LINDEN, NJ - Christine Bongovi frequently shopped at Sam's Club in Linden and loved the store so much she applied for a job. After a successful interview, she was hired and now works stocking shelves and helping members find goods.

Bongovi is a person with cognitive disabilities, one of many people with disabilities that Sam's Club employs nationwide. October is Disability Employment Awareness Month and Bongovi and the more than 70 other members of Community Access Unlimited (CAU) are examples of how employing people with disabilities benefits both employees and employers alike.

CAU is a statewide Elizabeth-based nonprofit providing support programs and services to adults with disabilities as well as youth served under the Department of Children and Families (DCF) to enable them to live independently in the community, providing supports in areas including housing, vocational skills and life-skills training, education, advocacy and recreation.

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Bongovi has held many jobs but enjoys her employment at Sam's Club the most.

"Sam's Club has the nicest people," Bongovi said. "They don't treat you differently than anyone else. They do whatever they can for you."

Bongovi is one of three CAU members employed by Sam's Club in Linden. She is joined by Annie Johnson, who works cleaning the club and collecting carts, and Paula Fair, who is a cashier.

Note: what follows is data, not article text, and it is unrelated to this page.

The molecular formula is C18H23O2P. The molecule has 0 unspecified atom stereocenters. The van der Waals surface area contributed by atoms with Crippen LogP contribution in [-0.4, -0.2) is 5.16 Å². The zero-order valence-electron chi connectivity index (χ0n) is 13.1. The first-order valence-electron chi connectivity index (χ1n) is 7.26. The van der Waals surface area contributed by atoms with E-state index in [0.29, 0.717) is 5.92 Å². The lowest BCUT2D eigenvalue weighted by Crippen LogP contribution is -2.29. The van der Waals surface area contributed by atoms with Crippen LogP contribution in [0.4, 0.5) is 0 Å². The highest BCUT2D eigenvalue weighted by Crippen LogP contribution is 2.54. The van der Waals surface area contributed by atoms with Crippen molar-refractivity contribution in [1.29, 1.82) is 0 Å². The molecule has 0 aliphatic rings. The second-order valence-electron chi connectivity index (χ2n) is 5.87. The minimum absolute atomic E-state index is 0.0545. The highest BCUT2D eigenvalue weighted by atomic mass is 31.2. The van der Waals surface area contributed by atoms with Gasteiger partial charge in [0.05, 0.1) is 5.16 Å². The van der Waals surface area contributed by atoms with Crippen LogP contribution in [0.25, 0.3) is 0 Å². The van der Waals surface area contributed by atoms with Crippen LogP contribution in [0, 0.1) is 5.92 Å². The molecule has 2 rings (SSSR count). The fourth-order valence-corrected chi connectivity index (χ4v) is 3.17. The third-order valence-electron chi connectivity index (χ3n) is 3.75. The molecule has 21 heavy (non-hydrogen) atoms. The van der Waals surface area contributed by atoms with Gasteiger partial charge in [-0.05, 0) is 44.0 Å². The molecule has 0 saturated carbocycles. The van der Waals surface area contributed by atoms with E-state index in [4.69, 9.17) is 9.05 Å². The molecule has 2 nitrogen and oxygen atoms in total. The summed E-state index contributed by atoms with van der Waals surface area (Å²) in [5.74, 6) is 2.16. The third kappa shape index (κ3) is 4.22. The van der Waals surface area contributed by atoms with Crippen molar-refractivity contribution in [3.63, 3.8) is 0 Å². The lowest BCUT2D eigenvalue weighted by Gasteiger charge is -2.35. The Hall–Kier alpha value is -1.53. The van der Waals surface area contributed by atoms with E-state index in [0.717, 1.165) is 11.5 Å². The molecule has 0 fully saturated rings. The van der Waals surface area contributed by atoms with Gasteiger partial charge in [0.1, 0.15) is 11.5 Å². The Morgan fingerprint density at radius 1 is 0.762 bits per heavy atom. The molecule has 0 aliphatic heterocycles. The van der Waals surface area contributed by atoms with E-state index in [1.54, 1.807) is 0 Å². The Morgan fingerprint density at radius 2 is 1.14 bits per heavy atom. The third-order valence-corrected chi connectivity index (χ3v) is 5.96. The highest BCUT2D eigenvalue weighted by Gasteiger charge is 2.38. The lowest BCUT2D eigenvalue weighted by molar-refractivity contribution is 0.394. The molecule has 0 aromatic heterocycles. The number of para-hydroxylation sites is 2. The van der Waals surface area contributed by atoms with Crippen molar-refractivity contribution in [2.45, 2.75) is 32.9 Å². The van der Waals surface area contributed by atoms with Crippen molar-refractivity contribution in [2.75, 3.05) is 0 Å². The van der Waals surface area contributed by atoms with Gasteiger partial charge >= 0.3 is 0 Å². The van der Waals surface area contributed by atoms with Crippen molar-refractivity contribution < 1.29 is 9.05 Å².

"I like working," said Johnson. "It keeps me busy and focused."

Added Fair, "I enjoy helping people. I like to make the members smile."

"All three are very good employees," said Dewight Braithwaite, member services assistant manager at the Sam's Club. "Christine is always getting compliments from members. Paula always comes in with a positive attitude ready to work and Annie is always willing to get feedback on how she can do her job better.

"Sam's Club prides itself on being a very diverse and inclusive place to work," Braithwaite continued. "We make sure we treat all our associates the same. The more diverse workforce we have the more we can help our members. All our associates have different perspectives and that helps us be a better retailer."

According to Employment & Training Resources, a One-Stop resource, employing people with disabilities makes good business sense because it has a direct impact on a business' bottom line. Retention rates among people with disabilities are higher than average, thus reducing training costs. And people with disabilities are loyal customers to businesses who support them. The center reports that companies earn an average return of $28.69 for every dollar invested in making an accommodation to employ a person with disabilities.

A study by DePaul University, “Exploring the Bottom Line: A Study of the Costs and Benefits of Workers with Disabilities,” reinforces these findings. The study found that employees with disabilities stayed on the job longer than participants without disabilities; had fewer scheduled and unscheduled absences; had nearly identical job performance ratings; and required only minimal additional supervision.